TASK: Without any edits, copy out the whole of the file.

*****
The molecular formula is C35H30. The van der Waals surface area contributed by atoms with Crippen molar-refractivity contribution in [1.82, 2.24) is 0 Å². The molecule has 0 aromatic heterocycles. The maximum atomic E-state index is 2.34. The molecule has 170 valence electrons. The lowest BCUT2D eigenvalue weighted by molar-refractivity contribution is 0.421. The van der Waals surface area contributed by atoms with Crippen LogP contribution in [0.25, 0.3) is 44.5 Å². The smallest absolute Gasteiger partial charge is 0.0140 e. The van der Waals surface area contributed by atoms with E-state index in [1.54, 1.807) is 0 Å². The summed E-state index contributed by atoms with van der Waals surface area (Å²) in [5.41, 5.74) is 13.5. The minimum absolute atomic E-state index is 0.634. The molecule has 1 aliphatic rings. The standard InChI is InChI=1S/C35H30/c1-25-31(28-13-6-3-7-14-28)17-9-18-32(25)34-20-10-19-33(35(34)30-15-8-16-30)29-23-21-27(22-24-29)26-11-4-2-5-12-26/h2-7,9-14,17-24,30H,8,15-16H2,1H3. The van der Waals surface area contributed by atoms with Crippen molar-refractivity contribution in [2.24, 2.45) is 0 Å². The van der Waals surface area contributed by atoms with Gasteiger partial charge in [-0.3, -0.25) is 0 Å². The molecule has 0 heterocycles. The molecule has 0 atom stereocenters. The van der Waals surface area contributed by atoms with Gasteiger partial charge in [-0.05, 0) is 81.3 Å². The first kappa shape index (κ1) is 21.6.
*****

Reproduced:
The molecular formula is C35H30. The van der Waals surface area contributed by atoms with Crippen molar-refractivity contribution in [1.82, 2.24) is 0 Å². The molecule has 0 aromatic heterocycles. The maximum atomic E-state index is 2.34. The molecule has 170 valence electrons. The lowest BCUT2D eigenvalue weighted by molar-refractivity contribution is 0.421. The van der Waals surface area contributed by atoms with Crippen LogP contribution in [0.25, 0.3) is 44.5 Å². The smallest absolute Gasteiger partial charge is 0.0140 e. The van der Waals surface area contributed by atoms with E-state index in [1.54, 1.807) is 0 Å². The summed E-state index contributed by atoms with van der Waals surface area (Å²) in [5.41, 5.74) is 13.5. The minimum absolute atomic E-state index is 0.634. The molecule has 1 aliphatic rings. The standard InChI is InChI=1S/C35H30/c1-25-31(28-13-6-3-7-14-28)17-9-18-32(25)34-20-10-19-33(35(34)30-15-8-16-30)29-23-21-27(22-24-29)26-11-4-2-5-12-26/h2-7,9-14,17-24,30H,8,15-16H2,1H3. The van der Waals surface area contributed by atoms with Crippen molar-refractivity contribution in [2.24, 2.45) is 0 Å². The van der Waals surface area contributed by atoms with Gasteiger partial charge in [-0.3, -0.25) is 0 Å². The molecule has 0 heterocycles. The molecule has 0 atom stereocenters. The van der Waals surface area contributed by atoms with Gasteiger partial charge in [-0.05, 0) is 81.3 Å². The first kappa shape index (κ1) is 21.6.